I felt ashamed when I began taking the Celexa. It wasn't the "I'm ashamed I'm on psych meds" shame that no one ought to have; it was more like "I'm ashamed because I'm doing something I'd promised myself I'd never do again" kind of shame. And now, I (and only I) would be responsible for whatever might happen. With Paxil, I was uninformed. With Celexa, I knew what I was getting into.

And I didn't feel like I had a choice in the matter.


The reason I've now decided to, uh, "come out" about my current SSRI use is this: my husband and I want to make a baby soon.
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Tales From The Anxiety Med-Go-Round: Fool Me Twice, Shame On Me

The scene: late summer, on a leave of absence from my cubicle-farm workplace. The culprit? Panic. Really bad panic that was keeping me, for the most part, stuck in my apartment. Most days, I was too scared to even drive down the street to Walgreens.

I had been relying on Xanax to treat my panic attacks as they happened. I'd been diligently working through Dr. Edmund Bourne's Anxiety & Phobia Workbook (which I would honestly recommend to anyone who suffers from frequent panic attacks), but not seeing any immediate benefit. I'd been doing therapy and trying to eat normally again. At only 95 lbs, an all-time low for my adult life, I felt unhealthy and deflated.

"Why don't you just try Celexa and see what happens?" my family doctor said at my next appointment. "If you don't like it, you don't have to continue taking it."

Yeah. I've heard that story before. Cough cough PAXIL cough.
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Tales From The Anxiety Med-Go-Round: The Buspar Brain Zaps

Earlier, I wrote about how I began to struggle with panic attacks again -- in a pretty severe way -- about three years after withdrawing myself from Paxil, an SSRI medication that treats anxiety disorders.

I had a full-time "big girl" job in a customer service call center that, over time, began to painfully grate on my nerves. After successfully transferring to a new department (yay!) where my workday was less hectic, I found out that my entire department was being laid off -- except for me and about 8 other employees -- and we were all magically being transferred back to the nerve-grating department from whence I came.

The anxiety was unbearable. Couldn't sleep; couldn't eat. I felt stuck. Even Xanax didn't help.

And that's when I found myself on the Med-Go-Round again. I took a leave of absence from work and went to my doctor. In the exam room, I cried as he signed my LOA paperwork.

"I think you'd feel much better if you tried some medication other than Xanax," he said. His concern was genuine. "Instead of treating your panic as it happens, we should try to prevent it."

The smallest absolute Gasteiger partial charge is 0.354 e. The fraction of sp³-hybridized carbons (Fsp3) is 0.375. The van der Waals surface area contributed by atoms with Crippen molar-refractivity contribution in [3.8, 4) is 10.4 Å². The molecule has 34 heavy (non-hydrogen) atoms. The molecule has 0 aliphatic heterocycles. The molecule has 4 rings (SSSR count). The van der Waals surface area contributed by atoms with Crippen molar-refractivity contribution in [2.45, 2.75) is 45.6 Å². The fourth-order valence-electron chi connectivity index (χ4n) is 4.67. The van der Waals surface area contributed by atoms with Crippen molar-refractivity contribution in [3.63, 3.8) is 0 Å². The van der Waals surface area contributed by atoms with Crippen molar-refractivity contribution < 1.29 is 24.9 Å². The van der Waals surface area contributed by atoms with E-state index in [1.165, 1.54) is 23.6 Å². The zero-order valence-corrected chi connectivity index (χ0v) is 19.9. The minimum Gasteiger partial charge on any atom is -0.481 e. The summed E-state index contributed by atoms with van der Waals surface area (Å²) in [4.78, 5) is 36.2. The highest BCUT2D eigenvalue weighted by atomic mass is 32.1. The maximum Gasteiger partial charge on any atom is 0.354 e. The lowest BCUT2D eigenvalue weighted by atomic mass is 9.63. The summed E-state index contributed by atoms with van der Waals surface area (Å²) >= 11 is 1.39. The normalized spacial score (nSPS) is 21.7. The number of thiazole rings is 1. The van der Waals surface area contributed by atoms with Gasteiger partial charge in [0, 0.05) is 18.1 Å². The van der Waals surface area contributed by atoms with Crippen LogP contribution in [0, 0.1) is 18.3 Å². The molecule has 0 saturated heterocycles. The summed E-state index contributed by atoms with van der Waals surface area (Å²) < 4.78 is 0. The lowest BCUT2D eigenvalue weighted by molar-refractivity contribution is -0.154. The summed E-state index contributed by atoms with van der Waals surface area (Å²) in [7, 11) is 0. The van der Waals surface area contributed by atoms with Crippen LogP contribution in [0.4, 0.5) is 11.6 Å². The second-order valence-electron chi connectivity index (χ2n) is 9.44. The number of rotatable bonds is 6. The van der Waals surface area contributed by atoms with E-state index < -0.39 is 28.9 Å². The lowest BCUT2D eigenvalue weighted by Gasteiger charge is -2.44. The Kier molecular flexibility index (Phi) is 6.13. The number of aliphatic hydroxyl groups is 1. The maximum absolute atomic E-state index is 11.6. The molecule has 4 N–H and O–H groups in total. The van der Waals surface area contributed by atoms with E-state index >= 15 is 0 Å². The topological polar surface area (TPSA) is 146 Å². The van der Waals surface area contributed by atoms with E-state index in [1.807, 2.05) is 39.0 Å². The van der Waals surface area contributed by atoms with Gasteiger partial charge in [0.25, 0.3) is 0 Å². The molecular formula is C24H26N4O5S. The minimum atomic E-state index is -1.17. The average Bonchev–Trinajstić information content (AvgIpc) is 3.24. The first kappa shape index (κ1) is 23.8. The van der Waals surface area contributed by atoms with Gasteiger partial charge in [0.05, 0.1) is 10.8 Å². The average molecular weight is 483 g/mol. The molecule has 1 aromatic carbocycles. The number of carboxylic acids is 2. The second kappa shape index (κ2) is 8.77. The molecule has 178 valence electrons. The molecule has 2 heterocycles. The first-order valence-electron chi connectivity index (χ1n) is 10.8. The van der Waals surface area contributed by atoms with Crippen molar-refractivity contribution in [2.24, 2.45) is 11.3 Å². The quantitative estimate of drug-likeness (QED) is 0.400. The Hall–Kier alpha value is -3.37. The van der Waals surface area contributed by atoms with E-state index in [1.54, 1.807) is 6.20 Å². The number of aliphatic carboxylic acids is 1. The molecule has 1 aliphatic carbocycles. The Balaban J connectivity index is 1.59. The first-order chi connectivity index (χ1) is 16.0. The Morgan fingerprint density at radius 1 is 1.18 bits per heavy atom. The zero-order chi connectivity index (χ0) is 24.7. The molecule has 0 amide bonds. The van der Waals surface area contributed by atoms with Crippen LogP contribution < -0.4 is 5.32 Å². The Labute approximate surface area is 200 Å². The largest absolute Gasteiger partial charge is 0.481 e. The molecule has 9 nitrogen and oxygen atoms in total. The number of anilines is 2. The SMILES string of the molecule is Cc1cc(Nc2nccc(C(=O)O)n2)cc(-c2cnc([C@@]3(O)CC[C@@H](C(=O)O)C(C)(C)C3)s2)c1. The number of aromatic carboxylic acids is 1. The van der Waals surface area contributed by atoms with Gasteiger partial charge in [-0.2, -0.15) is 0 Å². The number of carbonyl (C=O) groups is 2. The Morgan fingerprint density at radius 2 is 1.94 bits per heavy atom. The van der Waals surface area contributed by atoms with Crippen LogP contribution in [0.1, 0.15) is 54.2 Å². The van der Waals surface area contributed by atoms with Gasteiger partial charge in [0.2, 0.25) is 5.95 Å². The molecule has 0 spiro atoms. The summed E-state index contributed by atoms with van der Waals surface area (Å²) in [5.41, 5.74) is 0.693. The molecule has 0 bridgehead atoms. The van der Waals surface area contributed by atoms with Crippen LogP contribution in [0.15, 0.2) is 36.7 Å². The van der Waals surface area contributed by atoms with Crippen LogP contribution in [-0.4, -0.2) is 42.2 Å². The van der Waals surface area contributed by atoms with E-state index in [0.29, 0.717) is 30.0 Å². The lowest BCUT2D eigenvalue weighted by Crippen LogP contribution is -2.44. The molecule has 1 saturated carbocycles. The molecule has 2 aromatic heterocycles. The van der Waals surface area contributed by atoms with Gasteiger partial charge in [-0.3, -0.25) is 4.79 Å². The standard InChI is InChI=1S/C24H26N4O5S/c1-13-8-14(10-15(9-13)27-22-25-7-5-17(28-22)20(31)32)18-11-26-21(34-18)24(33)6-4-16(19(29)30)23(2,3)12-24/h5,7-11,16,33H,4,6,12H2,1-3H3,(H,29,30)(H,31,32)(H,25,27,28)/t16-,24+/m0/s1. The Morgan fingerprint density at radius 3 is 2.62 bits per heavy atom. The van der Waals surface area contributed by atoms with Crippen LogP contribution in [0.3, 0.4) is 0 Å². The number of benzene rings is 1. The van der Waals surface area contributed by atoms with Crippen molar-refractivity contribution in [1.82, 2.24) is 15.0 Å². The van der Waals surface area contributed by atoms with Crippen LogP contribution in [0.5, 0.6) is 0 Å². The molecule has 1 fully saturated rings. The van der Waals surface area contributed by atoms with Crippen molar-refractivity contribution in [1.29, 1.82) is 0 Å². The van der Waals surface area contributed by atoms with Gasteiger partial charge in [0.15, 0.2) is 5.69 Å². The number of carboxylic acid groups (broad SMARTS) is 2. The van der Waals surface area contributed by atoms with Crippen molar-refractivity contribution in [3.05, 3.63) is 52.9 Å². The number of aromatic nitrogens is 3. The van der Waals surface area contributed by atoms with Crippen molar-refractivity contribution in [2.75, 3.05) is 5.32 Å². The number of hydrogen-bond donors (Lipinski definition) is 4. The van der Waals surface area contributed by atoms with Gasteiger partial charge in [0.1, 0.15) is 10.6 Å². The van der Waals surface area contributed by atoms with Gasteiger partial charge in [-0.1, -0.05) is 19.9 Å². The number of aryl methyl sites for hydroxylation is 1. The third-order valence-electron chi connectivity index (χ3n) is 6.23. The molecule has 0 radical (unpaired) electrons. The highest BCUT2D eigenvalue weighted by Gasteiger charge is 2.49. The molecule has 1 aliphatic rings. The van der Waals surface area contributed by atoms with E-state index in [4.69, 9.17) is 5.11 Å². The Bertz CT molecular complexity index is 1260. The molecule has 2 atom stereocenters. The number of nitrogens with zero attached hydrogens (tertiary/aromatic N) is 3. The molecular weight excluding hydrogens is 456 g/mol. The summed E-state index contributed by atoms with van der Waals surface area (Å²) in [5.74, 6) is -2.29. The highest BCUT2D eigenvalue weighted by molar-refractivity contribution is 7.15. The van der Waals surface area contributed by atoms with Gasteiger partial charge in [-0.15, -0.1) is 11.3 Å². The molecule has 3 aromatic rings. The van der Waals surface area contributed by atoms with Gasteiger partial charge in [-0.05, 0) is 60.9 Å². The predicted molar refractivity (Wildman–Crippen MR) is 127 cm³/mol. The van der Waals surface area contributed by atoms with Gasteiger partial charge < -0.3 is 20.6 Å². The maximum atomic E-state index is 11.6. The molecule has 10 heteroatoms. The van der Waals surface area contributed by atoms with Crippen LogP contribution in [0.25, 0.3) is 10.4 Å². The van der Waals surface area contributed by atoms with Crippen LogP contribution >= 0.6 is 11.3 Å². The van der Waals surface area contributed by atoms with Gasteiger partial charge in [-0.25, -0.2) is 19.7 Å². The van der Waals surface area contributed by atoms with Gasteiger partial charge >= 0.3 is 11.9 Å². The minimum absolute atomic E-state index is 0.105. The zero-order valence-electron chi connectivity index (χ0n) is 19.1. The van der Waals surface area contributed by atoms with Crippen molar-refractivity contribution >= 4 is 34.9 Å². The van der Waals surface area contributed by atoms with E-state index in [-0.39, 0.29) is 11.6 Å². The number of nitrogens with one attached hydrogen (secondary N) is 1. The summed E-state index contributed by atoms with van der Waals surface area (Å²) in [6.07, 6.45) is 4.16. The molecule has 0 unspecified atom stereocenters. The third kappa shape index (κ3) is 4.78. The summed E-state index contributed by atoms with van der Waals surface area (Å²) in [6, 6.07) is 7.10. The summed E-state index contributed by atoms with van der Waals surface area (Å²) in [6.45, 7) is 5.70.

I refused. I said I just needed to rest and let my body and mind unwind for awhile.

Next appointment:

"I still think you'd feel much better if you tried some medication. Why don't we try an SSRI?"

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Tales From The Anxiety Med-Go-Round: You Can’t Live On Saltines

I'm an advocate of being open and honest about mental health. I try to lead by example (with this blog!) by talking candidly about my anxiety disorder.

But there's one thing I haven't been sharing. It's not because I'm embarrassed. It's not because I'm ashamed.

It's because I've hit that "fool me twice, shame on me" mile marker.

I promised myself I'd never take an SSRI again after my horrible experience with Paxil.

But now it's time for me to admit that I'm on Celexa. I've been on it for about a year and a half.

Like Paxil, it's an SSRI. The same kind of drug I promised myself I'd never touch again.


So, how'd it come to this? After year of vociferously bashing SSRI's online,
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Tales From The Anxiety Med-Go-Round: Why I Hated Paxil

I haven't talked about meds on this blog for some time. And it's been an intentional choice.

It's been a whopping 6 years since I took my last shard of Paxil. (Yes, shard -- in my final weeks of tapering off that horrific SSRI, I relied on miniscule shards of Paxil to jury-rig an appropriate dose. Often, those shards would simply pulverize under the pressure of my plastic pill-splitting device. White Paxil powder? You bet. Everywhere. On my desk, on my jeans, and on my hands. I'm sure I looked like a coke addict.)

Paxil was a difficult drug for me for many reasons. First, it was expensive. My doctor had prescribed me the controlled-release version, which was still under patent protection at the time, so of course it was pricey (think $120/month without insurance). Kinda tough for a college gal making $6/hour working 15 hours a week fixing printer jams in the college computer labs.

Second, it did its job so well that I didn't even consider any type of psychotherapy. It stopped the panic attacks, so I mistakenly thought that my job as a patient was done. Not so.
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My TEDx Talk: Anxiety — Hibernate, Adapt, or Migrate?

Awhile back, I wrote about how nervous I was to speak at my local TEDx event in Williamsport, PA.

I was pretty scared. Would I get lightheaded? Would I pass out? What if I couldn't remember anything I wanted to talk about?

I wanted to talk about panic attacks. I wanted to talk about how hard it was to work in a call center while dealing with panic disorder. I wanted to talk about those dreadful "inspirational" posters on workplace walls and I wanted to...